6. Pita bread, or the sandwich bread you like the best, with grilled tomatoes, and other condiments you like.

          1. marinate it overnight in garlic, mint, capers, lemon zest and EVOO. Grill it med rare, slice thinly make sandwich with L&T, did this a couple of weeks ago tasted great.

            1 Reply
            1. re: cstr

              Hi cster -

              Mint and capers.

              I'll try that this weekend ( if it doesn't rain ).


            2. Personally, I much prefer lamb that has been seasoned with only salt, or perhaps salt & black pepper. I don't really want to cover up it's taste, unless I am barbecuing mutton. Otherwise, the young lamb we get is rather flavorless and garlic, rosemary, etc. tends to overpower.

              That being said, I wouldn't make gyros for my sandwich. My favorite would be thin slices of cold or room temperature lamb (seasoned as above and either grilled or slow roasted), mayo, lettuce, tomato, and S&P (a slice or two of Swiss cheese can be a welcome addition). I am generally partial to simply using the best bread I can find, but some slices of sourdough are a particular treat.

              If you prefer to add more seasoning, another great lamb sandwich is made by braising the shoulder at a low temp for several hours with cumin, lime, tomato, garlic, onion, chiles, etc. The meat is pulled and then placed on tortillas with cilantro, chopped onion, jalapenos, and a squirt of lime. Tacos are really just like gyros, no?

              2 Replies
                1. re: MGZ

                  Tacos are like gyros? Sacrilege!!

                2. I love lamb sandwich from Nancy Silverton's Sandwich Book. She roast simply flavoured (S&P, paprika and oregano) lamb at 425F and once cold, thinly slices it for sandwich. Slices are gently warmed in good stock, sourdough bread is grilled and rubbed with garlic, arugula is scattered on it, slices of grilled eggplant follow, then warmed lamb slices, mint pesto and crumbled feta. So good!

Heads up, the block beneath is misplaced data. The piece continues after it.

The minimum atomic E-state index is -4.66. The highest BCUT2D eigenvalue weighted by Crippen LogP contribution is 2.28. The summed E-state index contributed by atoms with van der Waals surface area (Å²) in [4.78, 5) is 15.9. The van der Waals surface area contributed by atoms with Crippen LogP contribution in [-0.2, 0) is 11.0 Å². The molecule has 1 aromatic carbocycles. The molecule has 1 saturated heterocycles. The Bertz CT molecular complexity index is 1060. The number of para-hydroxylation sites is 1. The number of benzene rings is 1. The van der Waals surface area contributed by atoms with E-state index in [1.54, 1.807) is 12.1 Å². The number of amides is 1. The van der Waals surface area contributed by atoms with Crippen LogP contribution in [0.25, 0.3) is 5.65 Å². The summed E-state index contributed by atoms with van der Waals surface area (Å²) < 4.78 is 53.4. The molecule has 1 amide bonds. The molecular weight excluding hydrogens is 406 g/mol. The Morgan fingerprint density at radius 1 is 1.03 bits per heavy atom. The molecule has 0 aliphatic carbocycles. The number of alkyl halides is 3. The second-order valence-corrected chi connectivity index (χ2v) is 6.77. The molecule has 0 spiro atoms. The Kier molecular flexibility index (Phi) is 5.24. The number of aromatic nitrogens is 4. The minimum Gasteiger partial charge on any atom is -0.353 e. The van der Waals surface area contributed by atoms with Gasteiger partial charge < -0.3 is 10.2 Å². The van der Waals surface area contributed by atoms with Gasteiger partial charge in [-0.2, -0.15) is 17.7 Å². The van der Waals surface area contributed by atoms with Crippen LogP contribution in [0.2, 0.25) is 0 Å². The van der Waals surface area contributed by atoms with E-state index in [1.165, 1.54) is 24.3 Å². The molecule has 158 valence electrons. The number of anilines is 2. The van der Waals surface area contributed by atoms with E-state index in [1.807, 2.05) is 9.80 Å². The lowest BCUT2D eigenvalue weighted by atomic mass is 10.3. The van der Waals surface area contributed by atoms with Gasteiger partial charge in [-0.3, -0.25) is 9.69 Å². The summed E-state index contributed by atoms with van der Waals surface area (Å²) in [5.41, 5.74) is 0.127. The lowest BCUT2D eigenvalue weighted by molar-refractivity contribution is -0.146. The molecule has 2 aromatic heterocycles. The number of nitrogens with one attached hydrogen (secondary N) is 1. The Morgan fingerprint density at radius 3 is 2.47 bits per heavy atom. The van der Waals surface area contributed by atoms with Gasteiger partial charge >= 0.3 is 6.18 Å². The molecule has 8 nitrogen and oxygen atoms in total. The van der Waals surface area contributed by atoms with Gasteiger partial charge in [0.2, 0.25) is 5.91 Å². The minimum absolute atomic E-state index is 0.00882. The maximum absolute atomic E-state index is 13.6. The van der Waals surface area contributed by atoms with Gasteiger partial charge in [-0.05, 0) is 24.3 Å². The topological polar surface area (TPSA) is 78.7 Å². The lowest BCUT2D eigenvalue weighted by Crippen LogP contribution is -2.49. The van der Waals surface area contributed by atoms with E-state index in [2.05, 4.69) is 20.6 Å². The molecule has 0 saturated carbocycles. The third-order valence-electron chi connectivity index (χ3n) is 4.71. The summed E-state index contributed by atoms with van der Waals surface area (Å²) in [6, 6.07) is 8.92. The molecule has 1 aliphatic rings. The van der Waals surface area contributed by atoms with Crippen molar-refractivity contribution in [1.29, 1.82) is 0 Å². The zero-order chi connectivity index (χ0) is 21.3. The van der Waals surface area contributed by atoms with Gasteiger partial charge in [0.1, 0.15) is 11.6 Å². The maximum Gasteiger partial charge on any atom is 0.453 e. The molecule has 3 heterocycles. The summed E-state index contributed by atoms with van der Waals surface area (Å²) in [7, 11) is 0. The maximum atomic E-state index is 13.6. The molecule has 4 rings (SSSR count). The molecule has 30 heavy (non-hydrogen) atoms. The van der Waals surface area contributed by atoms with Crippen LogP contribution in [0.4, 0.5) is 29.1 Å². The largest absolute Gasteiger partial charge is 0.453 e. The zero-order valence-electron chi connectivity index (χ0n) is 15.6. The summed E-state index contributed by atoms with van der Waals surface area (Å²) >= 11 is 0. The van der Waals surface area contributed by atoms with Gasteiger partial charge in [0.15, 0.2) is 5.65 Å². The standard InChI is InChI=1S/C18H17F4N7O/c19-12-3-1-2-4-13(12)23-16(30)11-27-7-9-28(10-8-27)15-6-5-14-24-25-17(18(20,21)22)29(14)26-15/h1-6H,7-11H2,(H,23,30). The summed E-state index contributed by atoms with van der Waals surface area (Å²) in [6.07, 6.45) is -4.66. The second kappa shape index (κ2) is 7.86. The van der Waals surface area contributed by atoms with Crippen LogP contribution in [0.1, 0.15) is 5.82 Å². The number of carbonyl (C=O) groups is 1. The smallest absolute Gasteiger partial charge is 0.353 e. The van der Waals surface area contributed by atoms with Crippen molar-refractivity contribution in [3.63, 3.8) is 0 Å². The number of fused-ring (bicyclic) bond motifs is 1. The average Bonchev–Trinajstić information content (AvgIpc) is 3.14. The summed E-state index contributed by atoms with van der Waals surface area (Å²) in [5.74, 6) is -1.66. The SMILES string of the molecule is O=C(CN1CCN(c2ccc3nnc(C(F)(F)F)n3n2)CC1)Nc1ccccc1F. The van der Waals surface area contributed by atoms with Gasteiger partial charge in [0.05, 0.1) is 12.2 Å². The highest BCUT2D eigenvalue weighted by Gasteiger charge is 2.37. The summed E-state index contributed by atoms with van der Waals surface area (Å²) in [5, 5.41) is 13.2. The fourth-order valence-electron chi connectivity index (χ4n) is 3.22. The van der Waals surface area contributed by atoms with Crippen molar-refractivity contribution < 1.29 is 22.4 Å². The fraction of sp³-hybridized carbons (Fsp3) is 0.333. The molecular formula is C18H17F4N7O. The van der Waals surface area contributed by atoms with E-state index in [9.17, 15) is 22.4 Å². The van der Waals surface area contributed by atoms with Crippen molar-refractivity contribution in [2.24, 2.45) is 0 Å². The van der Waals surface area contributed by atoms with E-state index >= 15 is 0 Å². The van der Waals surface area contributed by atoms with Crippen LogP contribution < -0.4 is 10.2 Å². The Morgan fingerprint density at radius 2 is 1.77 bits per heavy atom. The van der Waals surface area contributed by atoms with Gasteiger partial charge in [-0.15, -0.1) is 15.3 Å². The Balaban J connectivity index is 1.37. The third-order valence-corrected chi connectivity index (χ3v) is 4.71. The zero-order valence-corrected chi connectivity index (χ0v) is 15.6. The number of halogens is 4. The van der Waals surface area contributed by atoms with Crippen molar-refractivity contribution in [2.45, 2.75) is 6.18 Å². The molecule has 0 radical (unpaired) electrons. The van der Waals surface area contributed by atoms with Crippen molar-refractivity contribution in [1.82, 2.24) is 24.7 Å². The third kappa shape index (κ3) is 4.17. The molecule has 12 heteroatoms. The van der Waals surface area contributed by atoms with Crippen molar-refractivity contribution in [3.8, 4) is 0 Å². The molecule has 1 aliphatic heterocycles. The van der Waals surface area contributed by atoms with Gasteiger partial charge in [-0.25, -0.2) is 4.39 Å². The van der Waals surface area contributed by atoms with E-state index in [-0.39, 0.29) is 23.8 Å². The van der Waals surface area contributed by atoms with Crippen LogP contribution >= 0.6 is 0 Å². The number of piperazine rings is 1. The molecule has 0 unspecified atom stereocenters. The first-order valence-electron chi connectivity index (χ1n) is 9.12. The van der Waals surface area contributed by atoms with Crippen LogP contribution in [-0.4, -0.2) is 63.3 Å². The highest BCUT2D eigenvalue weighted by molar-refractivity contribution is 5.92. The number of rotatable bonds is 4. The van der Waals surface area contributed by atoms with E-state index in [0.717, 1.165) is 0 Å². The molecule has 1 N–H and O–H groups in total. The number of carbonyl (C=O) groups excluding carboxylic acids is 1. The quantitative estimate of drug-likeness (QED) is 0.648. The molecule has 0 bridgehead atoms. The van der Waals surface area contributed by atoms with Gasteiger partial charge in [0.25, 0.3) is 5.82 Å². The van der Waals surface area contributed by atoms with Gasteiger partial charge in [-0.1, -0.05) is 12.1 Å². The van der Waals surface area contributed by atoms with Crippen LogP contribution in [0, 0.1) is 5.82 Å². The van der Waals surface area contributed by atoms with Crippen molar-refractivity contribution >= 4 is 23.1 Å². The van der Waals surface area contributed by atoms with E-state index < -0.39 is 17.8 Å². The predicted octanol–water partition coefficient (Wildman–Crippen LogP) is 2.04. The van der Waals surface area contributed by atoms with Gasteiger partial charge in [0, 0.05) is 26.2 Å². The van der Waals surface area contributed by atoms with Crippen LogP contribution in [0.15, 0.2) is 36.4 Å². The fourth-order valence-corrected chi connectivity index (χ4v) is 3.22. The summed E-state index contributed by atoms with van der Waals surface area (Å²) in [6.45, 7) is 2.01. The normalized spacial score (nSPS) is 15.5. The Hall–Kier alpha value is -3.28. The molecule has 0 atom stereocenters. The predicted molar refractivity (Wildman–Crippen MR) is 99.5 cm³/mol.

3 Replies
                    1. re: mmequeen

                      It is delicious! Not too difficult to make and definitely company worthy. I made some of her other sandwiches from the book and all are good.

                      1. re: herby

                        I ended up ordering 2 copies - one for me and one for my brother for Christmas.

                  1. gyros, Greek, and gyro substitutes sometimes called gyros or doner or schwarma etc.

                    marinate/season lamb with salt and pepper and fresh squeezed lemon juice. if it is a large "market lamb" and not a "baby" or "spring" lamb, add garlic and rosemary. cumin and/or coriander seed is optional in the east / north eastern part of Greece. cook in oven or on grill/bbq. let rest and slice.

                    Tzatziki, Greek recipe:
                    Sour Cream. OR Sour Cream and Greek yoghurt mixed.
                    Finely grated, never shredded cucumber, strained.
                    finely crushed garlic.
                    fresh squeezed lemon juice.
                    salt and pepper.
                    (if you want herbs, optional: fresh mint leaves OR fresh dill weed)

                    lamb 'gyro' sandwich: wrap lamb tightly in warmed pocketless pita with sliced tomato, sliced onion, chopped parsley and a dollop of tzatziki. garnish with a sprinkle of cayenne.

                    Gringo style gyro: to sliced lamb add LOTS of lettuce and a little chopped up tomato, wrap loosely to make it look like a LARGE sandwich full of lettuce.

                    1. Look into lamb kafka sandwiches dressed in hot sauce with lettuce, tomato, olives and onions.

                      Toasted or panini pressed sub buns or warm pita for bread.

                      5 Replies
                        1. re: The Professor